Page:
06 Apr FIVE JOBS FRIDAY: The Time I Wrote Job Descriptions For 600 Hotel Employees
|Welcome back to #FiveJobsFriday! Every Friday, I dive into one of my past jobs and how it has shaped my approach to public service.|
This week, in light of the struggles facing the hospitality industry, I will tell you a little bit about the time I worked at the Four Seasons Hotel in New York City and learned so much about how private and public policies affect both management and workers.
I am a graduate of the Cornell University Hotel School and during college, I was thrilled to land a job in the Human Resources Department at the Four Seasons Hotel in New York City. One of my responsibilities was to rewrite every job description in the hotel — for 600 employees. This project afforded me the opportunity to interview every employee: housekeepers, dishwashers, mid-level management, even the CEO. As I was re-writing the job descriptions, I realized how many unnecessary qualifications existed that stopped people from every background from having opportunities at the hotel. For example, the jobs that did not require interactions with guests still required English proficiency. This needless requirement prevented many capable and hard-working people from ever applying for the positions.
I was determined to rewrite these job descriptions to remove as many barriers as possible and craft qualifications that were accurately tailored to the needs of the role. I believe there is a place for everyone in the hospitality industry and am lucky to have a background in such a service-oriented field. I’m proud to have worked at the Four Seasons NYC – who right now is giving free rooms to medical workers on the front lines – and that they still use the job descriptions that I wrote in their New York hotel!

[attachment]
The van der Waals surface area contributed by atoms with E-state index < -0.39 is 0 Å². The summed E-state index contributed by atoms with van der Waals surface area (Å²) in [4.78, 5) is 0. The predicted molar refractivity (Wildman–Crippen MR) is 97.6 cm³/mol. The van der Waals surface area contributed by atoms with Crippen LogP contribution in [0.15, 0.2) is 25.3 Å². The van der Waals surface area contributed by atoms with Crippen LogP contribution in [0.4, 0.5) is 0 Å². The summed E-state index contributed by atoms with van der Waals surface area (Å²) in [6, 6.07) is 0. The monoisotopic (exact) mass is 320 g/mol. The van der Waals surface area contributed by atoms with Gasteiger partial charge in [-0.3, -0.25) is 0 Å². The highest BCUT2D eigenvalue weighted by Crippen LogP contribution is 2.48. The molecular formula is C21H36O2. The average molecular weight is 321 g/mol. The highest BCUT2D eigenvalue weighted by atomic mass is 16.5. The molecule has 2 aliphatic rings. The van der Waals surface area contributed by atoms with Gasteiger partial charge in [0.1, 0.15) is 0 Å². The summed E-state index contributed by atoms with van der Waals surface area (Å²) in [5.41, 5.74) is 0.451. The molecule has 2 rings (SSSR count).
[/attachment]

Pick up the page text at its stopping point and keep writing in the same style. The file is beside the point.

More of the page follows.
As your Ward 2 Councilmember, I plan to take this service focused and common sense approach to address the needs of our community. I believe the government should exist to remove barriers, not create obstacles. Responsible governance means promoting inclusivity and understanding the intended and unintended consequences of every policy. I am looking forward to applying this approach in Ward 2 as we work to stimulate recovery for our neighborhoods following this crisis.
Right now, the hospitality industry in Washington, DC is taking a huge hit as people cancel trips and avoid making future reservations. DC Chief Financial Officer Jeffrey DeWitt predicts that the DC hotel occupancy rate will drop to below 20%. The tourism economy is a major component of DC, bringing in $851 million in tax revenue and supporting over 76,000 local jobs. It is my goal to restore the health and prosperity of the hospitality industry across our entire city.
Here’s what you can do right now to help Ward 2 hospitality workers:
– Leave a great review of your favorite hotels online
– Sign up to volunteer with Ward 2 Mutual Aid on this form
– Donate to the Workers Relief Fund which provides meals to foodservice workers
– Leave a virtual tip for a waiter or bartender
|Please don’t hesitate to reach out to me personally if you are struggling or have questions or concerns.|